Sanif Olek, formerly a film student from Ngee Ann Polytechnic’s School of Film & Media Studies (Class of 1996) is now in the race to contest for the coveted Academy Award nominations for Best Foreign Language Film (2015). His Malay-language feature film Sayang Disayang (2013) is the first-ever Malay-language film to be selected by the Singapore Film Commission to The Academy for consideration.

Like many other graduate fresh out of film school, Sanif Olek had a desire to make science-fiction and detective genre films; blockbuster material which would captivate the hearts of the masses. Thus to start off, Sanif Olek had went on to work in the television industry.

However in 2006, after Sanif Olek made Lost Sole (2006), his first short film in the Malay-language, he experienced a change of mindset. Lost Sole tells the story of an elderly man who loses his valuable pair of sandals at a mosque and is led on a journey of self-discovery as he searches for it. The film bagged the award for Best Narrative Film (International) at the Rahmat International Shortfilm Festival in Iran and has travelled far and wide to places such as the Rhode Island International Film Festival in the United States.

Lost Sole

Filmed with passion, Sanif Olek never made this or any of his films for the sole purpose of winning awards. Rather, passion is the element that fuels his drive to tell his stories. The awards, however, have helped him realise that there are “people out there who want to  listen to your stories”. Lost Sole gave Sanif Olek a chance to really embrace his culture and ethnicity.

After Lost Sole, Sanif Olek made two other short films: à la folie (2008) and Ameen (2010) before churning out his first feature: Sayang Disayang. “Murni is a live-in nurse who works for Pak Harun, a lonely and bitter elderly man who continually harangues his caregiver. Murni tries to cook a Sambal Goreng dish that is exactly like the one cooked by the Harun’s late wife, but success eludes her. Despite this, Murni loves to sing in the kitchen, irritating Pak Harun further. What is the elusive ingredient to unlock the tension between Murni and Pak Harun – to remedy these broken hearts and bring them together to sing the same tune?”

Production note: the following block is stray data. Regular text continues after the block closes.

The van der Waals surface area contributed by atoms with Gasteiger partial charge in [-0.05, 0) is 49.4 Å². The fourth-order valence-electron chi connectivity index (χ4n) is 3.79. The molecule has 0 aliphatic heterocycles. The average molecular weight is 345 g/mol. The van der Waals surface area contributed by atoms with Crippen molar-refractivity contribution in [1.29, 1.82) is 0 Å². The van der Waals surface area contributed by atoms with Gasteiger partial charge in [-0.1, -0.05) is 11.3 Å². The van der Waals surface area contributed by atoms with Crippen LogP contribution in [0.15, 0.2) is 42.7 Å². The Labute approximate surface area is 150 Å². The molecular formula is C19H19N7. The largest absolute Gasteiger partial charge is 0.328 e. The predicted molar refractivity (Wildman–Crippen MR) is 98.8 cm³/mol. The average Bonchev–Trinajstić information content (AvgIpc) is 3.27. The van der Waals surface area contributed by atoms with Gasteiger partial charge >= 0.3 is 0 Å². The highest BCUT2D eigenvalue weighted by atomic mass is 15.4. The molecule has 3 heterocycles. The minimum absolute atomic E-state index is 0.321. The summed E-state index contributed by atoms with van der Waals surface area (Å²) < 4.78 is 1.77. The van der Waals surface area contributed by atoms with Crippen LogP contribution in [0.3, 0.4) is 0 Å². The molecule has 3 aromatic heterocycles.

Sanif Olek's Sayang Disayang

Sanif Olek’s Sayang Disayang starring Rahim Razali and Aidli Mosbit

Early films from Zhang Yimou and Chen Kaige have inspired Sanif Olek to try to reach out to an international audience. Raise the Red Lantern (Zhang Yimou, 1991) in particular is a film that defines what a “cinematic film” should be like–from the camerawork to misc-en-scene and blocking and sound departments.

Technicalities aside, it is evident that Sanif Olek is influenced by Malay music from the 70’s; a period of time when there were not many radio stations to choose from. This is evident throughout the film as Murni uses it as a way of relieving herself from the stresses of working for Pak Harun. He is also influenced by the food from his culture and he explains that Malay food is prepared and cooked with instincts instead of rigidly following a list with specific measurements of ingredients. In a similar fashion, this is how Sayang Disayang has been told and edited.


Making a first feature film; a dream for all aspiring filmmakers, is not without its difficulties. Sayang Disayang started production five years back. It then came to a standstill due to insufficient funds and online crowdsourcing was soon initiated.

When asked why it was difficult to receive funding, Sanif Olek said that there were not many Malay films in the market at at that point and time and that the reception towards Malay films was in a “grey area”. Additionally, despite having a good repertoire of experience in the television industry, as someone new to the feature film industry, “people are not confident of what you can do”.

After many difficulties, through perseverance and passion, post-production for Sayang Disayang was completed in October 2013 and has won several awards since its release.

For the inspired, Sanif Olek believes that it is utmost important for a filmmaker to know the rules of filmmaking before you can mix them around and break them. It is no doubt that Sanif Olek is one of the up-and-rising directors in Singapore. Do be sure to keep and eye out for his second feature film, Voluptas.


Koh Wei Zane is a Level Two film student and like Sanif Olek is an alumni of the Film Sound and Video programme from Ngee Ann Polytechnic. Zane is not a robot.